Dr. Conrad Murray has made it official -- he will NOT take the stand in his own defense in his trial involving the death of pop superstar Michael Jackson.
In court Tuesday, Los Angeles County Superior Court Judge Michael Pastor advised the Houston-based cardiologist for a third time that he has the constitutional right to testify on his own behalf. After looking at his attorneys flanking him on both sides, Murray told the judge he would not take the stand.
Just a day earlier, Murray had told the judge he had not decided yet whether to take the stand and that he needed more time to confer with his legal team. At that time, the judge told the doctor he needed to make a decision by 11am PT Tuesday.
In fact, Radar’s Legal Editor Jen Heger first broke the news Monday that Murray would not take the stand.
As we previously reported, Murray told his lawyers from day one that he wants to testify and tell his side of events. However, lead attorney Ed Chernoff determined that the controversial doc should not take the stand because he wouldn't be able to withstand the tough cross examination that the D.A. would subject him to, a source close to Dr. Murray told us.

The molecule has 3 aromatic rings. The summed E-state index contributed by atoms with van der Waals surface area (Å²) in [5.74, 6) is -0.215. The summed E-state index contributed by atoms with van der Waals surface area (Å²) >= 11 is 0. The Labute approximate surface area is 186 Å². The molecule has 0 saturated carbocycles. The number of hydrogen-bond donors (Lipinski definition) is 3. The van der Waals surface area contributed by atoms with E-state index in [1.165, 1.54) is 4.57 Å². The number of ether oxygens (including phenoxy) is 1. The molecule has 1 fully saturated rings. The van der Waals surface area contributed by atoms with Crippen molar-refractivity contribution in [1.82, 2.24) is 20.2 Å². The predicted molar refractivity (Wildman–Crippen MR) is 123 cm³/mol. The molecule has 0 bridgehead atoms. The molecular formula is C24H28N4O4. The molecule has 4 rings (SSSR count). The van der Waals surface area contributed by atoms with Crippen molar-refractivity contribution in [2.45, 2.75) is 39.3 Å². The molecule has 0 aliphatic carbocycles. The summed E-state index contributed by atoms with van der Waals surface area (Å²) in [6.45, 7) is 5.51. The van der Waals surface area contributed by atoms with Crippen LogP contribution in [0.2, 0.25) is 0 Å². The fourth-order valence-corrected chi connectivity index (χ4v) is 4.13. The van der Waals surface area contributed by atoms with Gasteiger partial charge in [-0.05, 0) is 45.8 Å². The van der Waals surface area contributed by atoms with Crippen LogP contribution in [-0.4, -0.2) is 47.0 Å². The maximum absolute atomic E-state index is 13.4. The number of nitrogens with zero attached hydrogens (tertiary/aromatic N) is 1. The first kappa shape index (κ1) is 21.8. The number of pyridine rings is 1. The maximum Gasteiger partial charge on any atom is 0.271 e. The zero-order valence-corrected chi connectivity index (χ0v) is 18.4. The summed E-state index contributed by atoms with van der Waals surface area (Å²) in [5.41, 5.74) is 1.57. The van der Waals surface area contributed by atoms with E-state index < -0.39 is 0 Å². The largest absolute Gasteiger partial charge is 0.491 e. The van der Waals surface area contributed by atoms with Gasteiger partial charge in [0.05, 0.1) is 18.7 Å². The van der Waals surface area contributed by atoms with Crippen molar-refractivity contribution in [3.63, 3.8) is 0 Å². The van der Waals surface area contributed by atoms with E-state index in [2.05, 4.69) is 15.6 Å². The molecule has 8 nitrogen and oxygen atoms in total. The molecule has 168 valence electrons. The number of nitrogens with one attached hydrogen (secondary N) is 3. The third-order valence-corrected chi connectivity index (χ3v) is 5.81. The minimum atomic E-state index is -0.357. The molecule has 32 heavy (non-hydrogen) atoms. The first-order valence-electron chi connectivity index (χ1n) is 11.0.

"Clients always want to testify, but in this case, Prosecutor David Walgren would be able to wear him down, and Dr. Murray just wouldn't be able to overcome the basic facts of the case: not calling 911 right away, failure to tell emergency room doctors and first responders that he had given Jackson propofol, and not having the proper monitoring equipment," the source added.
With both sides near wrapping, the case could go to the jury by the end of this week.
If convicted of the involuntary manslaughter charge, Murray could face up to four years in state prison.